I found a reference to Morningstar using a different system for the breakpoints between small-, mid- and large cap stocks. "Morningstar uses a flexible system that isn't adversely affected by overall movements in the market. Large-cap stocks are defined as the group that accounts for the top 70% of the capitalization of the Morningstar domestic stock universe; mid-cap stocks represent the next 20%; and small-cap stocks represent the balance."

    That makes some sense, instead of having securities switch between small- and mid-cap, or mid- and large-cap, base don the market moving up or down and securities crossing over fixed dollar amount breakpoints, Morningstar segregates small, mid and large as a percentage of companies, so that broad moves in the market won't shift stocks into a different asset allocation range.

    And that definition seems to explain why 17% of the S&P 500 is counted as mid-cap stocks, even though it's a definition which goes against what much of the investing world uses to define the breakpoints. If you look at the S&P 500 on Morningstar's site, you'll find this grid of their breakdown:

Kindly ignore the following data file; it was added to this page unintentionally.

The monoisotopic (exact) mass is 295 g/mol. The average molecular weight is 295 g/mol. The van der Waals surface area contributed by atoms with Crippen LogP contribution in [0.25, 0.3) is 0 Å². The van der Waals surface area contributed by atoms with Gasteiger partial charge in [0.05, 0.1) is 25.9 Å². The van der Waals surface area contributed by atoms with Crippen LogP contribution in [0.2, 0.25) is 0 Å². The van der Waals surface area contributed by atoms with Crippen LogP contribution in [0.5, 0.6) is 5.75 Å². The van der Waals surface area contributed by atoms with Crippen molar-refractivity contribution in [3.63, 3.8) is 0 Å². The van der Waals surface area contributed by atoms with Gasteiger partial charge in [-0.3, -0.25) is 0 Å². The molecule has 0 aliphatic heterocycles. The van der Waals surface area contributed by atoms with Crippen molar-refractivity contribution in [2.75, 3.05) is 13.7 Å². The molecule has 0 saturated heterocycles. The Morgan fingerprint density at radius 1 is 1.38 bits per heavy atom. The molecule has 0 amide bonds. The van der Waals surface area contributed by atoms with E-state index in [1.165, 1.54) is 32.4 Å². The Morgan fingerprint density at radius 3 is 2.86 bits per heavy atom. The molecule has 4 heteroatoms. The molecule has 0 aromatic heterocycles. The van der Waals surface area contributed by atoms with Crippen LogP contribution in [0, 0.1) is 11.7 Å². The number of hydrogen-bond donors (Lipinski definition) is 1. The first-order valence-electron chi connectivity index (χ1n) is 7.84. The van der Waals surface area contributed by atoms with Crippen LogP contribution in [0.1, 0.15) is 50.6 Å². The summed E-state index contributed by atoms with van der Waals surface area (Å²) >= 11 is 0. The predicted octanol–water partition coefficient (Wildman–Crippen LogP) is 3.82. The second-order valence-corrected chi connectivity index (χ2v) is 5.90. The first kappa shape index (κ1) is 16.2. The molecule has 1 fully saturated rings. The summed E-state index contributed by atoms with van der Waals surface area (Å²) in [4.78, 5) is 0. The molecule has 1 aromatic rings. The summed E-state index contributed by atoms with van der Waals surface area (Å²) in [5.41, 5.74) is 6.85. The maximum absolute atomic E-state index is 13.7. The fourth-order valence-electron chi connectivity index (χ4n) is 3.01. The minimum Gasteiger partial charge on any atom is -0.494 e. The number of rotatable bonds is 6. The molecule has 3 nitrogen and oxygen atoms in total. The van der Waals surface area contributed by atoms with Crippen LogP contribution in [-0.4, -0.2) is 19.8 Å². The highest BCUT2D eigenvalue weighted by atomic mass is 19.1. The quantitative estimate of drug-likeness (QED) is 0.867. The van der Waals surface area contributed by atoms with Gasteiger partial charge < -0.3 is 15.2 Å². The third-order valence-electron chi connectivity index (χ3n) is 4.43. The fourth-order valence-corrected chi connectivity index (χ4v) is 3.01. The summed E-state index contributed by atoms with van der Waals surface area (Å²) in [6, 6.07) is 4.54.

When you add the mid-cap values of 6 + 8 + 3, you get 17% of the total! And Quicken, which does not have a separate asset class for mid-cap stocks (for reasons I haven't discovered, other than verifying its uniform between Mac and Windows), combines small and mi-cap values together. Thus 83% large cap, 17% small cap, using Morningstar's allocation.

    Quicken Mac Subscription • Quicken user since 1993
  • CB2023
    CB2023 Member
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    Thank you. This clears it up — but I am going to override it!

This discussion has been closed.